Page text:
Credentialing for Robotic Surgery

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Introduction: Why Is Robotic Privileging So Highly Charged? The emergence of robotic surgery has perhaps had a more polarizing effect on surgeons and patients than any other new surgical technology in recent memory. While some surgeons feel that robotic surgery is the new frontier of minimally invasive surgery, others feel its value is more as a marketing tool, with little or no concrete data to support its use. Proponents of robotic surgery claim that it is an enabling technology that improves surgical precision, speed, and outcomes while providing a more ergonomic operating environment for the surgeon. Critics emphasize the great financial cost associated with the use of robot and the dearth of controlled studies demonstrating any superiority of the technique over standard laparoscopic or thoracoscopic surgery. This controversy is enhanced by the fact that, as of 2016, there is only one brand of surgical robot approved for clinical use, the Intuitive daVinci system. The lack of technological alternatives gives Intuitive a monopoly on surgical robotics, allowing the company to unilaterally set prices for the robot, its associated disposables, service contracts, and mandatory training programs. Intuitive has taken a very aggressive approach to marketing their devices, implying that hospitals and surgeons who do not adopt the robotic technology will become surgical dinosaurs, tantamount to the general surgeons of the 1990s who failed to adopt new laparoscopic procedures into their practice. Many surgeons have used robotic surgery as a means of differentiating themselves from their competition, suggesting rightly or wrongly to patients that their practice is superior to others that do not offer robotic procedures. Vast amounts of such marketing materials become immediately evident upon performing an Internet search using the terms “robotic surgery” and the specialty or procedure of interest. This perceived value of robotic surgery as a marketing force, coupled with most surgeons' natural interest in trying out new technology, has the potential to encourage surgeons to initiate a robotic practice for reasons other than documented clinical benefit. This eagerness for robotic surgery is often met with pushback from hospitals that may wish to limit the number of robotic procedures in order to limit costs. Additionally, there may be resistance to new robotic surgeons from existing robotic practices that have invested heavily in training and marketing to differentiate themselves.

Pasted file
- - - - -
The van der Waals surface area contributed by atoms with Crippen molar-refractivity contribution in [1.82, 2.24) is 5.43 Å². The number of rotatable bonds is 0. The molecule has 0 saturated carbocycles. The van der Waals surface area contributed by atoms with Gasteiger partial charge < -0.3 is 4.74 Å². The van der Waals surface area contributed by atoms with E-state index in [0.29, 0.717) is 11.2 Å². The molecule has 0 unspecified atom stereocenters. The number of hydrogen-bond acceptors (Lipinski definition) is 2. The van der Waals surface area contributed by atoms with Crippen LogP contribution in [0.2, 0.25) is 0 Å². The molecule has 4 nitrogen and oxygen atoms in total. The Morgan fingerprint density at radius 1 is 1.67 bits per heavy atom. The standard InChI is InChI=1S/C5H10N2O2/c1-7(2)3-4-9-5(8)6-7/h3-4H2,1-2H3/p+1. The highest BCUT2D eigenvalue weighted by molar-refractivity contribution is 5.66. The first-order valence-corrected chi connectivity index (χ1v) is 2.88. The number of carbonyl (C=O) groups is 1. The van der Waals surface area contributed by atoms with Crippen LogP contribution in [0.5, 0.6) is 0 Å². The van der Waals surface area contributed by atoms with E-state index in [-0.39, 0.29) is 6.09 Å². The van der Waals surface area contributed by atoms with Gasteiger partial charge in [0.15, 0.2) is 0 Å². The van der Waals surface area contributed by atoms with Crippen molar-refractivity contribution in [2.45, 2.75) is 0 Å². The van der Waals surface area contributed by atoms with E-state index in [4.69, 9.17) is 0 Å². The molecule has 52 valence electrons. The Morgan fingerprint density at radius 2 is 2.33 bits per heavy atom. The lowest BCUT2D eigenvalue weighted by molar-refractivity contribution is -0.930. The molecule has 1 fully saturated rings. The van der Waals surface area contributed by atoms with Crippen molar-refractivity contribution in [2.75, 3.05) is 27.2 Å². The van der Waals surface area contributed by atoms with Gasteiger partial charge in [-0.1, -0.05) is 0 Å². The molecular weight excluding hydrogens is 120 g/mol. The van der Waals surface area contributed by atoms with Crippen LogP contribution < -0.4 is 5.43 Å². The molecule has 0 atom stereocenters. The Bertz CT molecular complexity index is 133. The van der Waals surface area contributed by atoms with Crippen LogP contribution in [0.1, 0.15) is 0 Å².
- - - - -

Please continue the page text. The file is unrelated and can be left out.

Original languageEnglish
Title of host publicationPerioperative Management in Robotic Surgery
PublisherCambridge University Press
Number of pages6
ISBN (Electronic)9781316534229
ISBN (Print)9781107143128
StatePublished - 1 Jan 2017


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